Across the United States, high-school students read George Orwell’s seminal work “1984.”
In it, protagonist Winston Smith is given a horrifying picture of life under a tyrannical regime.
“But always – do not forget this, Winston – always there will be the intoxication of power, constantly increasing and constantly growing subtler. Always, at every moment, there will be the thrill of victory, the sensation of trampling on an enemy who is helpless. If you want a picture of the future, imagine a boot stamping on a human face – forever.”
Written by Orwell in the late 1940s, the dystopian date of “1984” is now 30 years passed. But that doesn’t mean the nightmarish world of complete state control is gone.
Now, on May 27, a new voice will appear to warn Americans the Orwellian image of a boot stamping forever on the human face is inching closer.
Cheryl Chumley’s “Police State USA: How Orwell’s Nightmare is Becoming Our Reality” marshals the terrifying evidence to show the world of Big Brother is much closer than Americans want to admit.
Chumley, a full-time reporter for the Washington Times, writes about politics and government for various newspapers, Internet news sites and think tanks. She is a journalism fellow with the Phillips Foundation, a prestigious organization in Washington, D.C., where she spent a year researching and writing about private property rights.
From traffic light cameras to phone tapping, from militarized police forces to huge purchase orders by departments of the federal government for billions of rounds of ammunition, the government is increasing its control over individual lives.
“Police State USA” chronicles how America got to the point of being a de facto police state, what led to it and how citizens might overcome it and recapture the freedoms envisioned by the Founding Fathers.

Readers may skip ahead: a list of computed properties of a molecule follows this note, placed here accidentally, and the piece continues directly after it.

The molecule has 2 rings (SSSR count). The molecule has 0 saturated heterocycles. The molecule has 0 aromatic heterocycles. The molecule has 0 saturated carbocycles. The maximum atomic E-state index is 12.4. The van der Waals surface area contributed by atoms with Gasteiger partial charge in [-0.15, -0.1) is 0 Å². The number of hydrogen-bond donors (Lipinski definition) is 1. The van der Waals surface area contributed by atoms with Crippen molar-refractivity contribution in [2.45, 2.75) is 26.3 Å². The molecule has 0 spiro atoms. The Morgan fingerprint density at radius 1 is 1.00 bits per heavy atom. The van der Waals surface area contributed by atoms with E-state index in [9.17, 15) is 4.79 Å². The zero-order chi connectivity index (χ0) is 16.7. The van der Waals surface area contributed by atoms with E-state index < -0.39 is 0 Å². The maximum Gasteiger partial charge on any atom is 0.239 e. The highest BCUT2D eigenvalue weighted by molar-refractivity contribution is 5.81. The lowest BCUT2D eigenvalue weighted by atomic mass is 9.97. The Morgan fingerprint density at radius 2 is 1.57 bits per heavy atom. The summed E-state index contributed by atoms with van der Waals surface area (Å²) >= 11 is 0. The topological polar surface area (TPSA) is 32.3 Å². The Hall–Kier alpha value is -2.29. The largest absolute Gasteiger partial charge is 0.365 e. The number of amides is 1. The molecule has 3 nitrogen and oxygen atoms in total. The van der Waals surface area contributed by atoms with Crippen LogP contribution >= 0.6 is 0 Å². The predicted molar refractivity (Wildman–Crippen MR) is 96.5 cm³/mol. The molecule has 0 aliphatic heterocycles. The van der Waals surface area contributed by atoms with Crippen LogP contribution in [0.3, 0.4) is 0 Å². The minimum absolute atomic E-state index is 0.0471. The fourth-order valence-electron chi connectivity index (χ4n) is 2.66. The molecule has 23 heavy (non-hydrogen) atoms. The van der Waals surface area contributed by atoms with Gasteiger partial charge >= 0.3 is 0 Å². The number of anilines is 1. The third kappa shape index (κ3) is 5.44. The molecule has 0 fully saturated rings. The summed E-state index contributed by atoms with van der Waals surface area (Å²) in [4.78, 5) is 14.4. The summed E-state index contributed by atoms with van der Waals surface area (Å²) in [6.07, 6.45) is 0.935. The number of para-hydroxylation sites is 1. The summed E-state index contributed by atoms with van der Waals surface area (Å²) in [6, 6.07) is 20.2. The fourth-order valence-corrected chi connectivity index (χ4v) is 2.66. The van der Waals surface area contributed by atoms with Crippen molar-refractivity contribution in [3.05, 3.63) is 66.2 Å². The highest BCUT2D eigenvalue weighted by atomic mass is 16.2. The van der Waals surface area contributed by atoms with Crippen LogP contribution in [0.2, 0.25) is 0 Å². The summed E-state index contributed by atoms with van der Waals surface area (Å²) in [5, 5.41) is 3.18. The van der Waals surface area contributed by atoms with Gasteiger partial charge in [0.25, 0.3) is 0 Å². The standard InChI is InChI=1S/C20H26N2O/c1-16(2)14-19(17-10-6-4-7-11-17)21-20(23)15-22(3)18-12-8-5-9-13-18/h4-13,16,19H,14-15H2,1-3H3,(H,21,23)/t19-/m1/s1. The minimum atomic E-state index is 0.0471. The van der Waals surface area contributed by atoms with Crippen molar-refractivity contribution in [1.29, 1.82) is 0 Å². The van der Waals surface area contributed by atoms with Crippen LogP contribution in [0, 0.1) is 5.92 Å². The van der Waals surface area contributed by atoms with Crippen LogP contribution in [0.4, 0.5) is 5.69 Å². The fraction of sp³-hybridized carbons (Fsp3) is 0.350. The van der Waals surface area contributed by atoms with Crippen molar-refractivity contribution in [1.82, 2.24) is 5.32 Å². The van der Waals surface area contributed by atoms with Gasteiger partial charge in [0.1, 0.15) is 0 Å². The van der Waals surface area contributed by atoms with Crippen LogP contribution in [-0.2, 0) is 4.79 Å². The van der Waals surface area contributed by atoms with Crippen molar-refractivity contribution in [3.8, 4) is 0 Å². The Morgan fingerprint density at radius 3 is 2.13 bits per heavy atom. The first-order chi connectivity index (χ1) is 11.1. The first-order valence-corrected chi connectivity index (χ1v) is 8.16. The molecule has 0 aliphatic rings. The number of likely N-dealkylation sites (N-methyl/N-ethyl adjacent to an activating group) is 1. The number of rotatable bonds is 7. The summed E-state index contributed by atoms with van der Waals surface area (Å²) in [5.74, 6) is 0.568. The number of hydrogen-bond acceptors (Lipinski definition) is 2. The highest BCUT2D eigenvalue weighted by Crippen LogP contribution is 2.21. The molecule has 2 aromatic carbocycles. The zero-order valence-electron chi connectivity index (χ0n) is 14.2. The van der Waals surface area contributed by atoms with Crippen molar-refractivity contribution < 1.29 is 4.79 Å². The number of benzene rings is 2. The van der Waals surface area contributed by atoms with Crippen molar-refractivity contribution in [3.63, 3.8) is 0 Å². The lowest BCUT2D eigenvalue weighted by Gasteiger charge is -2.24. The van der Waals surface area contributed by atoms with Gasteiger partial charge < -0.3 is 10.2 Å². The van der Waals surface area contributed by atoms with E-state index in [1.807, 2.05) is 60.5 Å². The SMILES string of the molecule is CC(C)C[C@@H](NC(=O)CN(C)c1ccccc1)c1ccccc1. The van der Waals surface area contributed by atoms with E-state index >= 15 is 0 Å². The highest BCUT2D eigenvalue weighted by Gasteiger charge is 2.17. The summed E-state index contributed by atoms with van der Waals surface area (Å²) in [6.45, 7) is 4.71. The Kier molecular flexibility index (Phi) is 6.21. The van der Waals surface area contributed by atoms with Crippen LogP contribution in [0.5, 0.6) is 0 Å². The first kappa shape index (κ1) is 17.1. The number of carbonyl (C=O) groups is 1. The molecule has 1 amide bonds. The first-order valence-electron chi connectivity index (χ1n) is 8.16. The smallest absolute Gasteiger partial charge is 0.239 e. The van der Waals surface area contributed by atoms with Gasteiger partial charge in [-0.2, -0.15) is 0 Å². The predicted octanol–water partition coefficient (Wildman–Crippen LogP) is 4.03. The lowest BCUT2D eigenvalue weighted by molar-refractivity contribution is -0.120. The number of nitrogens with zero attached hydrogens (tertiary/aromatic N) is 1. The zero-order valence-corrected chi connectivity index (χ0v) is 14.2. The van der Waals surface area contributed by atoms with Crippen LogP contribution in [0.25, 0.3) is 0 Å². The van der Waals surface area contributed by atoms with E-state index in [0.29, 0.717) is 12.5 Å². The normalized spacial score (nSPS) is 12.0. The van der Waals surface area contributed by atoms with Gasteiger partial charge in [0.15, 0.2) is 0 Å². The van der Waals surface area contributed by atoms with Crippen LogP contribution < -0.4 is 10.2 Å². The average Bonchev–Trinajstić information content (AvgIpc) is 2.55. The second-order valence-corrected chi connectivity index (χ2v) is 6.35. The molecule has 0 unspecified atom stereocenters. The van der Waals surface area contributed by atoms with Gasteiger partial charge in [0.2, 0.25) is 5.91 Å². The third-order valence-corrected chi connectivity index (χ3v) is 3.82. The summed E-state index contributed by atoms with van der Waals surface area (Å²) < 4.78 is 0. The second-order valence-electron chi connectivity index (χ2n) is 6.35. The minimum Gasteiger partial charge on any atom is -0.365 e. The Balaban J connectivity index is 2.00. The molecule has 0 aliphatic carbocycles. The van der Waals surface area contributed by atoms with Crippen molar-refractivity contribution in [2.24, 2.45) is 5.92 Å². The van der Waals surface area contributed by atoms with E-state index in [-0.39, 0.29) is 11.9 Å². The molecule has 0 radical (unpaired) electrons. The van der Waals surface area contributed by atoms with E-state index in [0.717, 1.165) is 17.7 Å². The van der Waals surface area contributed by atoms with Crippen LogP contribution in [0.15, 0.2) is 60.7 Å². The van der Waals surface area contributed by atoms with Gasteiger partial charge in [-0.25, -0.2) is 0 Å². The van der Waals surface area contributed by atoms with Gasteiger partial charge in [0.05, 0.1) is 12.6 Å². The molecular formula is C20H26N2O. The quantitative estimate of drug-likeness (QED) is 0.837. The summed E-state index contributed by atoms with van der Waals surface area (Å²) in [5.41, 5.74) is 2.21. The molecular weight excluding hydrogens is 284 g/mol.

Order your copy now of Cheryl Chumley’s Police State USA.
In the foreword, Rep. Louie Gohmert, R-Texas, writes: “‘What has been will be again, what has been done will be done again; there is nothing new under the sun.’ This was Solomon’s observation as the wisest of all kings. How does it apply here? Cheryl Chumley lays out clearly what is happening in this country now has happened to countries in the past, and the consequences are clear.
“People have liberty; people take liberty for granted; people become apathetic; people lose their liberty. We are on that track, but detouring back to the freedom road is still possible.
“Though there has never been a country in world history whose citizens have enjoyed the individual liberties found in the United States today, there have been countries whose citizens went from enjoying individual liberties to being oppressed by increasingly totalitarian rulers. Drawing from available information around us, Cheryl points out the shocking usurpations of our freedoms.”
The book describes the case of a former Marine living in Virginia.
It was August 2012, and he “was taken into custody, thrown in jail, and forcibly transferred to a hospital located nearly three hours from his home and family to undergo a psychiatric evaluation, all at the order of law enforcement officials.”
“His crime? He posted on his private Facebook page messages that painted the government in a poor light.”
Then there was the July 2013 case of a University of Virginia student. She was “swarmed by state Alcoholic Beverage Control agents who thought the carton of bottled water she was carrying across the parking lot of a grocery store was really a 12-pack of beer and she was an underage buyer.”
“She said one drew her gun, another jumped on the hood of her SUV, and still others shouted conflicting orders and flashed badges she couldn’t read. Terrified, she tried to flee in her SUV, but agents halted and arrested her, charging her with two counts of assault.
“Even the commonwealth’s attorney who investigated the incident found the case ridiculous and refused to prosecute. But the 20-year-old still spent a night in jail – for the crime of purchasing water.”
Media wishing to interview author Cheryl Chumley may contact firstname.lastname@example.org.